NYTimes: A Muslim Lawyer Refuses to Choose Between a Career and a Head Scarf

Just last week, the U.S. Supreme Court ruled in favor of a hijabi job applicant in a case against Abercrombie & Fitch. The case is one in a line of cases where women in hijab deal with workplace discrimination – one of many problems facing American Muslims in the aftermath of 9/11. In fact, a 2013 study conducted by the University of Hawaii-Manoa found that all aspects of the hiring process, from callbacks to interaction time with potential employers, were hurt by wearing a hijab.


According to the study:

The findings revealed that wearing a hijab had a negative impact in all aspects of the hiring process compared to Muslim women who did not wear a hijab. The field experiment tracked several areas of the hiring process, including the permission to complete job applications, job availability, job call backs, interaction time, and perceived negativity and lack of interest by the employer.

And even after landing the job, Muslim women in hijab–or devout Muslims needing religious accommodations of any sort–are afraid to make those requests due to a fear of being seen as too demanding.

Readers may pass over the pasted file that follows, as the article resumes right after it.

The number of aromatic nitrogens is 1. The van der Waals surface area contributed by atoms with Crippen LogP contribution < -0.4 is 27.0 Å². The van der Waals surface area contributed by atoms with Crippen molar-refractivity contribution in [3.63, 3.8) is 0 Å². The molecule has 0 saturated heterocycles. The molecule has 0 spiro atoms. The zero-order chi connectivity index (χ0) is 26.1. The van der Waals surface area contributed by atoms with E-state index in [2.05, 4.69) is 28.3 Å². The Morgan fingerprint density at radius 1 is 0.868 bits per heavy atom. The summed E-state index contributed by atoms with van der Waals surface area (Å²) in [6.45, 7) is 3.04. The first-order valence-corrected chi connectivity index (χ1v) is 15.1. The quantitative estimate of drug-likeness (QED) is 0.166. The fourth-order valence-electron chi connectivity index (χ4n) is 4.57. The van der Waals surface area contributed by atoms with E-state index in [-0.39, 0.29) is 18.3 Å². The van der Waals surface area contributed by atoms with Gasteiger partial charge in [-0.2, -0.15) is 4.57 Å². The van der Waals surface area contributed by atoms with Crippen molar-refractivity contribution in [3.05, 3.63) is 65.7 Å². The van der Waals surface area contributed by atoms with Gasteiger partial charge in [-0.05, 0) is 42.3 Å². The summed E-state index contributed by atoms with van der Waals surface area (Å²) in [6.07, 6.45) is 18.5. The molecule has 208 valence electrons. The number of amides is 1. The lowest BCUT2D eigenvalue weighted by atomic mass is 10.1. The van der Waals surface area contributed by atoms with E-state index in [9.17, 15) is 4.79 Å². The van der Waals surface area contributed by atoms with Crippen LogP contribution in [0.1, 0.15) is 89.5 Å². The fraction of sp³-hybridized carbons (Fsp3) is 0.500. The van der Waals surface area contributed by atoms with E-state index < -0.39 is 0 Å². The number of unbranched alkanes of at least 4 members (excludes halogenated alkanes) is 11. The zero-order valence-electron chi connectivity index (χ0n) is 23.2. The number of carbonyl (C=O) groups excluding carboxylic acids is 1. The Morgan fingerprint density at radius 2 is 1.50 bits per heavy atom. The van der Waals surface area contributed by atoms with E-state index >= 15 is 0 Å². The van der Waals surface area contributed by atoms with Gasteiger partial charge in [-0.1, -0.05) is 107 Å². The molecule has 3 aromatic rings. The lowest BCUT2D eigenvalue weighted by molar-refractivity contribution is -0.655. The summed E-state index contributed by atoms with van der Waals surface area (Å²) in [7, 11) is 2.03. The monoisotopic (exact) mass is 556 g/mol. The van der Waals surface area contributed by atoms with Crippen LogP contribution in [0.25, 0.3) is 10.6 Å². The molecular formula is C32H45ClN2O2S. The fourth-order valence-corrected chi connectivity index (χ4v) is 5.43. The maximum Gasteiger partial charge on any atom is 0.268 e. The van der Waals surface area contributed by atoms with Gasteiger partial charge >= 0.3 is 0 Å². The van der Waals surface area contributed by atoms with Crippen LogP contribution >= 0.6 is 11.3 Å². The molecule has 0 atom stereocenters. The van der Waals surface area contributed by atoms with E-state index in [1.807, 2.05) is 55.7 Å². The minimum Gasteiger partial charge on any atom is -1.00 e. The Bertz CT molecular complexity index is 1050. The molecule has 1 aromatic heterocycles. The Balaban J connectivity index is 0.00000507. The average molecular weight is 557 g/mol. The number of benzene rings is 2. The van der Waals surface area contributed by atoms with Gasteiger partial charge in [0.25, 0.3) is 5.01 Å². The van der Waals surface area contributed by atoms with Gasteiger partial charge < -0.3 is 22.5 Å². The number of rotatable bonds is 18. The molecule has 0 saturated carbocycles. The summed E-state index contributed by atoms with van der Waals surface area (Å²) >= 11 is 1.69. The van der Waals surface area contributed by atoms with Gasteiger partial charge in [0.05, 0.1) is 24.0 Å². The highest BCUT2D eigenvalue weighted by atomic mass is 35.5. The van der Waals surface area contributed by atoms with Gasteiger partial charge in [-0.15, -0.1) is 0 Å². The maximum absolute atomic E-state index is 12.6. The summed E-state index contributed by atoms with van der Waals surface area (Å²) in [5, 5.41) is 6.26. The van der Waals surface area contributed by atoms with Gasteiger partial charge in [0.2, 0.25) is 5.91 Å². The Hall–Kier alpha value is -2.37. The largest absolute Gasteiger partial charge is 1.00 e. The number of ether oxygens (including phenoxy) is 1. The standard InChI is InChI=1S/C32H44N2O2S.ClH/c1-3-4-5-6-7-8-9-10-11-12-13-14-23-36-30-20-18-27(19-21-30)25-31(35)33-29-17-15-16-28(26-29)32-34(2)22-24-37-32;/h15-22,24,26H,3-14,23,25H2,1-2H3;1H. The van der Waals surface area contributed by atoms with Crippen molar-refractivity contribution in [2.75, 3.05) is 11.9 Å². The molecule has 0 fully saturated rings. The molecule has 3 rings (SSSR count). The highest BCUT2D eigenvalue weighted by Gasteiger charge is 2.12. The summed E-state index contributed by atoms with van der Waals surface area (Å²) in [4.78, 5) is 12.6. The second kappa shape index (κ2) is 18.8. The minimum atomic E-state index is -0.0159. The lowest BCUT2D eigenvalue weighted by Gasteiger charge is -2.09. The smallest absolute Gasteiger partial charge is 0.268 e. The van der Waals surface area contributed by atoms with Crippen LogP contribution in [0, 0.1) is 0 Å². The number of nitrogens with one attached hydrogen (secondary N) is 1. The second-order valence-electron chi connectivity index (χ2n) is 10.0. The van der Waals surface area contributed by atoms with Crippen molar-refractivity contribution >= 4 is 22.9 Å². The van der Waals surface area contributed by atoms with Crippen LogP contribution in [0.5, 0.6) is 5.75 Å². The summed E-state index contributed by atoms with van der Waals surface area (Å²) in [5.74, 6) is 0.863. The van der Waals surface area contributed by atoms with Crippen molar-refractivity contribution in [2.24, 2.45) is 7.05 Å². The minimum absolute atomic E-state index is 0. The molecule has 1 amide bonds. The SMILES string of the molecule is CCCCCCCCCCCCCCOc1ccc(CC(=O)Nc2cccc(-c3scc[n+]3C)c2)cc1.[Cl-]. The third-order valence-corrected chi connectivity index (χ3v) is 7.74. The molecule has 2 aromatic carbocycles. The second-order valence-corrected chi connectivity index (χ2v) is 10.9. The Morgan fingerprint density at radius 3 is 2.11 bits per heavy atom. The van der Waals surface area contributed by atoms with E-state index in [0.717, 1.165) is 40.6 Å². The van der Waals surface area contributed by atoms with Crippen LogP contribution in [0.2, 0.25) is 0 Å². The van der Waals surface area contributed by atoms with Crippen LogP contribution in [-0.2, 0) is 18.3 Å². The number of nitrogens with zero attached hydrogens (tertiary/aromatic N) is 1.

In a recent article, the New York Times discusses workplace discrimination for hijabi lawyers:

The apprehension usually hits the night before a job interview or a big court case, as Zahra Cheema, a young lawyer, looks at the colorful head scarves and flowing abayas in her closet and silently wonders: “Should I try to make myself look less Muslim?”

“That’s when I’m feeling the pressure,” said Ms. Cheema, who wears the hijab, a traditional scarf that covers her hair and neck, whenever she leaves home.

She ponders: Should she wear a long, American-style skirt or the more conservative, full-length abaya that she prefers? There are no easy answers for an observant Muslim woman navigating the workplace.

“Every time I walk into the room, the first thought is, ‘There’s a Muslim,’ ” said Ms. Cheema, 25, the American-born daughter of Pakistani immigrants, describing that moment when she meets with a potential employer or argues a case in court. “I worry that essentially the hijab will override all my other merits.”

It can be “very lonely,” said Ms. Cheema, describing her journey from law school to a law firm here. She grew up in a predominantly white town on Long Island, and her secular family initially frowned on her decision to wear the hijab, a step she took when she was a freshman in college.

“They were like, ‘Who’s going to hire you?’ ” she said, recalling her parents’ concerns and her determination to prove them wrong.

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